Team Kimberlin lose their LOLsuits because they don’t understand how to properly allege the elements the various torts they claim to have suffered, nor do they understand the standards of proof required. That’s been evident from Day One. Although The
Dread Deadbeat Pro-Se Kimberlin had a couple of success with his first peace order petitions in the District Courts were pro se petitioners are cut some slack, he’s failed every time once the cases get to the Circuit Courts were the rules of evidence are more rigorously enforced. Four years ago today, I wrote this post called In Re Kimberlin v. Walker, et al. as part of the prelude to the upcoming trial.
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According to the docket posted on the Maryland Judiciary website, the trial judge for the Kimberlin v. Walker, et al. nuisance lawsuit will be Hon. Eric M. Johnson. The Dread Pro-Se Kimberlin has appeared before Judge Johnson in a case styled Kimberlin v. Walker before, the first peace order case that TDPK brought back in 2012.
THE COURT: I’m not suggesting that they do, but the law cannot prohibit all annoying conduct. We’ve reached a point in this society where people think they have a right not to be offended. Where did that come from? You read about it everyday in the paper. Somebody is offended by something and wants somebody to apologize. Where did that come from? Where is the right not to be offended?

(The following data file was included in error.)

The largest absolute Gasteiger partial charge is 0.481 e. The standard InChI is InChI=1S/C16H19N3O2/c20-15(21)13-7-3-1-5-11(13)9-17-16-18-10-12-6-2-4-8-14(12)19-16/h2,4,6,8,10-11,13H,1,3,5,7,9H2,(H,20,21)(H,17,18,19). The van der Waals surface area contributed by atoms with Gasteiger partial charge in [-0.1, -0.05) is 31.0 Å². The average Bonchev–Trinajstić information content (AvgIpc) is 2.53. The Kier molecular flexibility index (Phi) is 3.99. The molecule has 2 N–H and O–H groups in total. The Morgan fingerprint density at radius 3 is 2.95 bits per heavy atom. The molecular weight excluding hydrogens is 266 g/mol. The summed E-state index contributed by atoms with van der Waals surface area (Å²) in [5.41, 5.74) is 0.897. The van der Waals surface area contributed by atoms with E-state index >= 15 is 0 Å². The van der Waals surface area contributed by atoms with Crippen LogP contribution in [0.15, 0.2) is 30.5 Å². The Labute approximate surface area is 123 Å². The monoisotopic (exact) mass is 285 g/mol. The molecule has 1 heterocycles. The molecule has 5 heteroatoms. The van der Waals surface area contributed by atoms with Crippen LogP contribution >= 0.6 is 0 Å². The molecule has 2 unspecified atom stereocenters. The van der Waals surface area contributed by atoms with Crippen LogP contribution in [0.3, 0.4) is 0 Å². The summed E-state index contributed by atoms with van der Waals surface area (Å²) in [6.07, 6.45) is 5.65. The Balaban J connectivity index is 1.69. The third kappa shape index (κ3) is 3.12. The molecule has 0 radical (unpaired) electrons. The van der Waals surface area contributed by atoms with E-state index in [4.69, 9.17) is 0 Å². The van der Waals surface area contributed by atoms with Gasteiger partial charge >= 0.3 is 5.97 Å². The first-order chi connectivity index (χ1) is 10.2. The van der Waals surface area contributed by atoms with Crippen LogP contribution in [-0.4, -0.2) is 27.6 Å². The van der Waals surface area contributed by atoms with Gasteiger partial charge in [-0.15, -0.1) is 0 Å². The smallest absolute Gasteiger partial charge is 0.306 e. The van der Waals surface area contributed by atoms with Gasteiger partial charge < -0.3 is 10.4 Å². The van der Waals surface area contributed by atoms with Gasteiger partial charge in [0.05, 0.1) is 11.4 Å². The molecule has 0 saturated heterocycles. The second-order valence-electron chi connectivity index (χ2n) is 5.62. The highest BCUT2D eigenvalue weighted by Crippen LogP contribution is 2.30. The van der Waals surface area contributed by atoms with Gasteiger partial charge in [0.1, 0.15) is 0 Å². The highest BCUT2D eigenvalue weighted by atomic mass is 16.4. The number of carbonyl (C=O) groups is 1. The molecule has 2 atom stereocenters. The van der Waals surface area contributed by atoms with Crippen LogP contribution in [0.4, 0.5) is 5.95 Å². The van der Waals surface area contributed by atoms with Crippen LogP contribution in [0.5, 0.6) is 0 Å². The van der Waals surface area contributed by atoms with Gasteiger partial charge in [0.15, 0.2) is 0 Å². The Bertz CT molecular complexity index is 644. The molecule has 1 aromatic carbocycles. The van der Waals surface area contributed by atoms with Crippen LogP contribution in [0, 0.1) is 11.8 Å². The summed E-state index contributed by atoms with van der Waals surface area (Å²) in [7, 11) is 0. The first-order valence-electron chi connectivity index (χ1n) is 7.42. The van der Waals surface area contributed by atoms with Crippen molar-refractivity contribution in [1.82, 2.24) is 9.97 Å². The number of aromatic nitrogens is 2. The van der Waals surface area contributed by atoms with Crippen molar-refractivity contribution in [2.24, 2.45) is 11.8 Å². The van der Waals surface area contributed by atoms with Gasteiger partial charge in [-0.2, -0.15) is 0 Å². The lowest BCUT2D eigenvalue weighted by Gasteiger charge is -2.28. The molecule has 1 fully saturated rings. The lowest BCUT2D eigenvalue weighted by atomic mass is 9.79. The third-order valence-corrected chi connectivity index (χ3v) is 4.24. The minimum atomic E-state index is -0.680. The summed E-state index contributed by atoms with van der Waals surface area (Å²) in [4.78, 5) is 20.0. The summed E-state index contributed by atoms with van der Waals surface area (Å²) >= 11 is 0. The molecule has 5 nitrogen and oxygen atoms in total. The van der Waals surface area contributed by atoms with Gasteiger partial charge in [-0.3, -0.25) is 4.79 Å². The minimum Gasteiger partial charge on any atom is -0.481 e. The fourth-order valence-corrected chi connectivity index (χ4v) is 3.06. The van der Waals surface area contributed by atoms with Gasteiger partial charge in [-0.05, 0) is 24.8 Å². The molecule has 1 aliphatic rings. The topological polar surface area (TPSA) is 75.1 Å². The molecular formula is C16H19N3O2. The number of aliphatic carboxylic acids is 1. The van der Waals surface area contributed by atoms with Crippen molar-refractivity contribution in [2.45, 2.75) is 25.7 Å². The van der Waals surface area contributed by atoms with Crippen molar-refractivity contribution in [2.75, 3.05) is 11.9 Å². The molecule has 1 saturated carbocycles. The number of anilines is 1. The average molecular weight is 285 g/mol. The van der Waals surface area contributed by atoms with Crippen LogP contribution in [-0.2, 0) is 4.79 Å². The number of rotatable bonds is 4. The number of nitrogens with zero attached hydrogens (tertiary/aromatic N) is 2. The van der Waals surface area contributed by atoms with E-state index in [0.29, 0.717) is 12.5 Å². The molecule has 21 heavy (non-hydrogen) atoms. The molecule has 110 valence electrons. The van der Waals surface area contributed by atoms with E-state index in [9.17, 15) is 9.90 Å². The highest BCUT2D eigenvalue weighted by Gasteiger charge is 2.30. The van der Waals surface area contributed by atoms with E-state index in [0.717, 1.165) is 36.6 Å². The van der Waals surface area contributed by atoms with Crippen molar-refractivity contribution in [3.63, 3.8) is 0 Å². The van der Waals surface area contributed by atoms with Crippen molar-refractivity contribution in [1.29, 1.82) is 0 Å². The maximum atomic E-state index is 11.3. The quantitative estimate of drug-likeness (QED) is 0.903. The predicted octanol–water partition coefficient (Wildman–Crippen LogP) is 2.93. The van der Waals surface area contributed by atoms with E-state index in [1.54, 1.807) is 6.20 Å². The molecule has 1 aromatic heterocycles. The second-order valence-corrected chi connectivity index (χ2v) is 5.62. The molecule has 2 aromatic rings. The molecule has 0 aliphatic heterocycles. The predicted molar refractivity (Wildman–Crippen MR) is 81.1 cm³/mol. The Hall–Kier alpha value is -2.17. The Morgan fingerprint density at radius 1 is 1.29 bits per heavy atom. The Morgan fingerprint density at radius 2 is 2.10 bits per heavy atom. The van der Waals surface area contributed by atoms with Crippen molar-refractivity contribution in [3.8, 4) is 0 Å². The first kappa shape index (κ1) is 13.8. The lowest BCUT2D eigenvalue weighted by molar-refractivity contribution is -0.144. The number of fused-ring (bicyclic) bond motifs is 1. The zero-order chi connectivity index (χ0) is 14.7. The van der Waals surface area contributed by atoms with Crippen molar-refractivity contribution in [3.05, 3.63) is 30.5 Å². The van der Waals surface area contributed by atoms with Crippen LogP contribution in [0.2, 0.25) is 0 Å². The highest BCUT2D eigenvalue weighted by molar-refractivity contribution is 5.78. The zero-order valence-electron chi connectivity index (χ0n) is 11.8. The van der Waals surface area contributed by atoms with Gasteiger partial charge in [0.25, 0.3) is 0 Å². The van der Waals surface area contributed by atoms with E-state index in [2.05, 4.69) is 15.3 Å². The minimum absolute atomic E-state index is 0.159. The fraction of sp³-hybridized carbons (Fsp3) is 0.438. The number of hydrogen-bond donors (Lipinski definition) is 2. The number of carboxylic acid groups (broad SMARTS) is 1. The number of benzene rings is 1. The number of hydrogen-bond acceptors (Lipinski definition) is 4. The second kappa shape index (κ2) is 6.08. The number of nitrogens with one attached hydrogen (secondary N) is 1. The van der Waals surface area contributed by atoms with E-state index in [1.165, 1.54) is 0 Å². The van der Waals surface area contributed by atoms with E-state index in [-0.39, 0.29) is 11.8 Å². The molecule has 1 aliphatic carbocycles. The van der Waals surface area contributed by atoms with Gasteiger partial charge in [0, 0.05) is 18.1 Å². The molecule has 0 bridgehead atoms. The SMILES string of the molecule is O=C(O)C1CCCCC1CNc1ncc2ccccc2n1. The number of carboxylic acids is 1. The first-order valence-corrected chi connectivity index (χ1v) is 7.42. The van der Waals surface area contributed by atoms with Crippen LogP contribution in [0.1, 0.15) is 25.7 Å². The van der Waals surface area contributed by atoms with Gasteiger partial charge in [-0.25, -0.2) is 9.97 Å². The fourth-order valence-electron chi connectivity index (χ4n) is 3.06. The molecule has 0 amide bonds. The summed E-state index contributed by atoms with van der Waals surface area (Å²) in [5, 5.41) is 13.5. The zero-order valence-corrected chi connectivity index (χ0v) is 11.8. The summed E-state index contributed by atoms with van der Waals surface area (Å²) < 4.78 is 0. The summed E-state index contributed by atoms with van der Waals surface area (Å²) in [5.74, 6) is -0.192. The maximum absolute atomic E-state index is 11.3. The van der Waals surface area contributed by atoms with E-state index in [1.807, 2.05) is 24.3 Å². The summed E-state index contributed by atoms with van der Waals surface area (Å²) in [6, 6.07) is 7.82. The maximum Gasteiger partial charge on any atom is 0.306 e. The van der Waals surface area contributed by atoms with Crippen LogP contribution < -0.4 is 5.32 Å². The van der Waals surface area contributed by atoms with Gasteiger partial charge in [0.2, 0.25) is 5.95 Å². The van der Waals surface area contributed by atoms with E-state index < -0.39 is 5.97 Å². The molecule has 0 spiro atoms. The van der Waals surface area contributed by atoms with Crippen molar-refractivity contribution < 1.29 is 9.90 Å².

You say that things have been written about you that are not right. It is a dangerous, dangerous argument to make that a sanction should be entered against people when they choose to exercise their First Amendment constitutional rights just because it’s annoying.
Now let me say, parenthetically, there are civil remedies available if someone defames someone, however, truth is a defense.
So if a person says somebody has a record and, in fact, they do have a record, you’ll have a hard time getting a judgment in a libel or slander case.
That’s from the transcript of the de novo appeal trial of first peace order TDPK sought.
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BTW, Judge Johnson isn’t the same Eric Johnson that Bill Schmalfeldt has wasted his time suing. As the Gentle Reader who has been following The Saga of Team Kimberlin likely remembers, Judge Johnson didn’t require the defendants in Kimberlin v. Walker, et al. case to put on a defense of truth because TDPK failed to put evidence of any false statements before the jury. Without that element of the tort to consider, there was nothing for the jurors to do. The judge granted judgment in our favor and sent the jurors home.
Everything proceeded better than I had foreseen.